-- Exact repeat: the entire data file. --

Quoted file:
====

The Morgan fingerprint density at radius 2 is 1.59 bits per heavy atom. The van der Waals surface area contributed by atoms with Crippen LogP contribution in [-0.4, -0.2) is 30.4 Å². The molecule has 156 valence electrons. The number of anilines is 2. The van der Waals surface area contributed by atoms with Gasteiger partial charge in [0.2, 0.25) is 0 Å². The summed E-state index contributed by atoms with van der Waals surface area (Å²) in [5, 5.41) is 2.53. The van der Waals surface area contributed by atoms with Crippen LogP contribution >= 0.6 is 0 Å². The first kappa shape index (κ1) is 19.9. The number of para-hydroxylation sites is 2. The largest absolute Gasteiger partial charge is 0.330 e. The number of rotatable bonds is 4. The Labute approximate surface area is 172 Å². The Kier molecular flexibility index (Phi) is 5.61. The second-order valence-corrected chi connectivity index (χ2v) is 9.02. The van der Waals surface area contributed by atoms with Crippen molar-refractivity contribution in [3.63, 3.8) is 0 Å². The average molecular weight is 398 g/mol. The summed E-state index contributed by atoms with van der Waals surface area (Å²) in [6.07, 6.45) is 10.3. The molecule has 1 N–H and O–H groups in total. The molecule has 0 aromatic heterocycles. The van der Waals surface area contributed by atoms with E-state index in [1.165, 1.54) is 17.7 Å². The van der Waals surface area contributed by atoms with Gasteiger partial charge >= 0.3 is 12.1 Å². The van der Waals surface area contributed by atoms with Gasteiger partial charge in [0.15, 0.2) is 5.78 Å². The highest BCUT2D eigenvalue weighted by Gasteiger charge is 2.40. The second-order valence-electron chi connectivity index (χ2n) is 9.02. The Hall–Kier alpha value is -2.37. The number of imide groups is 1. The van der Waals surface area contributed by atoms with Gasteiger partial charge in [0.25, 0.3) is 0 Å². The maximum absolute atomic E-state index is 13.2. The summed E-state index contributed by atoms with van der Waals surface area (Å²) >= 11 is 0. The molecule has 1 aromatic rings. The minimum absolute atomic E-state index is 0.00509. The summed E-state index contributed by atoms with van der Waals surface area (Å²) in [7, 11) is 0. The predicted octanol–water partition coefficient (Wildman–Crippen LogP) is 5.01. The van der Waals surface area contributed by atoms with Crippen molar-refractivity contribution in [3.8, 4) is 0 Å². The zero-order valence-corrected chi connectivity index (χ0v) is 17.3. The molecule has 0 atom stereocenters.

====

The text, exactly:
The Morgan fingerprint density at radius 2 is 1.59 bits per heavy atom. The van der Waals surface area contributed by atoms with Crippen LogP contribution in [-0.4, -0.2) is 30.4 Å². The molecule has 156 valence electrons. The number of anilines is 2. The van der Waals surface area contributed by atoms with Gasteiger partial charge in [0.2, 0.25) is 0 Å². The summed E-state index contributed by atoms with van der Waals surface area (Å²) in [5, 5.41) is 2.53. The van der Waals surface area contributed by atoms with Crippen LogP contribution >= 0.6 is 0 Å². The first kappa shape index (κ1) is 19.9. The number of para-hydroxylation sites is 2. The largest absolute Gasteiger partial charge is 0.330 e. The number of rotatable bonds is 4. The Labute approximate surface area is 172 Å². The Kier molecular flexibility index (Phi) is 5.61. The second-order valence-corrected chi connectivity index (χ2v) is 9.02. The van der Waals surface area contributed by atoms with Crippen molar-refractivity contribution in [3.63, 3.8) is 0 Å². The average molecular weight is 398 g/mol. The summed E-state index contributed by atoms with van der Waals surface area (Å²) in [6.07, 6.45) is 10.3. The molecule has 1 N–H and O–H groups in total. The molecule has 0 aromatic heterocycles. The van der Waals surface area contributed by atoms with E-state index in [1.165, 1.54) is 17.7 Å². The van der Waals surface area contributed by atoms with Gasteiger partial charge >= 0.3 is 12.1 Å². The van der Waals surface area contributed by atoms with Gasteiger partial charge in [0.15, 0.2) is 5.78 Å². The highest BCUT2D eigenvalue weighted by Gasteiger charge is 2.40. The second-order valence-electron chi connectivity index (χ2n) is 9.02. The Hall–Kier alpha value is -2.37. The number of imide groups is 1. The van der Waals surface area contributed by atoms with Gasteiger partial charge in [0.25, 0.3) is 0 Å². The maximum absolute atomic E-state index is 13.2. The summed E-state index contributed by atoms with van der Waals surface area (Å²) >= 11 is 0. The molecule has 1 aromatic rings. The minimum absolute atomic E-state index is 0.00509. The summed E-state index contributed by atoms with van der Waals surface area (Å²) in [7, 11) is 0. The predicted octanol–water partition coefficient (Wildman–Crippen LogP) is 5.01. The van der Waals surface area contributed by atoms with Crippen molar-refractivity contribution in [3.8, 4) is 0 Å². The zero-order valence-corrected chi connectivity index (χ0v) is 17.3. The molecule has 0 atom stereocenters.